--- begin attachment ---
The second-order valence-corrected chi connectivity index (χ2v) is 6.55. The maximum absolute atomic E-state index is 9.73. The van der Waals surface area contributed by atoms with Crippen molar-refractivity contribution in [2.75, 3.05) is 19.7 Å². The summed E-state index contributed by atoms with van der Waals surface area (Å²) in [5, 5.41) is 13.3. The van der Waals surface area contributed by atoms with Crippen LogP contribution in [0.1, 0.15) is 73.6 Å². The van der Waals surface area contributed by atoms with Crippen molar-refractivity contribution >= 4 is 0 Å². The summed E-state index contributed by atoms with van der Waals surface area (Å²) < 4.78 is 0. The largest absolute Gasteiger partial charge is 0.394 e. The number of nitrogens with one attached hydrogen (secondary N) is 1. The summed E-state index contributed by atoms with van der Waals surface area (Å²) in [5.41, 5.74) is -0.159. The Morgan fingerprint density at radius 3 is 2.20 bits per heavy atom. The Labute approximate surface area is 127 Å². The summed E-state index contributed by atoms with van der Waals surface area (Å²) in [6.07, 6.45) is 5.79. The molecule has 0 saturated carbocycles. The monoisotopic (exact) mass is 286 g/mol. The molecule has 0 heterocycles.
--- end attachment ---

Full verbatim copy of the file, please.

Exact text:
The second-order valence-corrected chi connectivity index (χ2v) is 6.55. The maximum absolute atomic E-state index is 9.73. The van der Waals surface area contributed by atoms with Crippen molar-refractivity contribution in [2.75, 3.05) is 19.7 Å². The summed E-state index contributed by atoms with van der Waals surface area (Å²) in [5, 5.41) is 13.3. The van der Waals surface area contributed by atoms with Crippen LogP contribution in [0.1, 0.15) is 73.6 Å². The van der Waals surface area contributed by atoms with Crippen molar-refractivity contribution >= 4 is 0 Å². The summed E-state index contributed by atoms with van der Waals surface area (Å²) < 4.78 is 0. The largest absolute Gasteiger partial charge is 0.394 e. The number of nitrogens with one attached hydrogen (secondary N) is 1. The summed E-state index contributed by atoms with van der Waals surface area (Å²) in [5.41, 5.74) is -0.159. The Morgan fingerprint density at radius 3 is 2.20 bits per heavy atom. The Labute approximate surface area is 127 Å². The summed E-state index contributed by atoms with van der Waals surface area (Å²) in [6.07, 6.45) is 5.79. The molecule has 0 saturated carbocycles. The monoisotopic (exact) mass is 286 g/mol. The molecule has 0 heterocycles.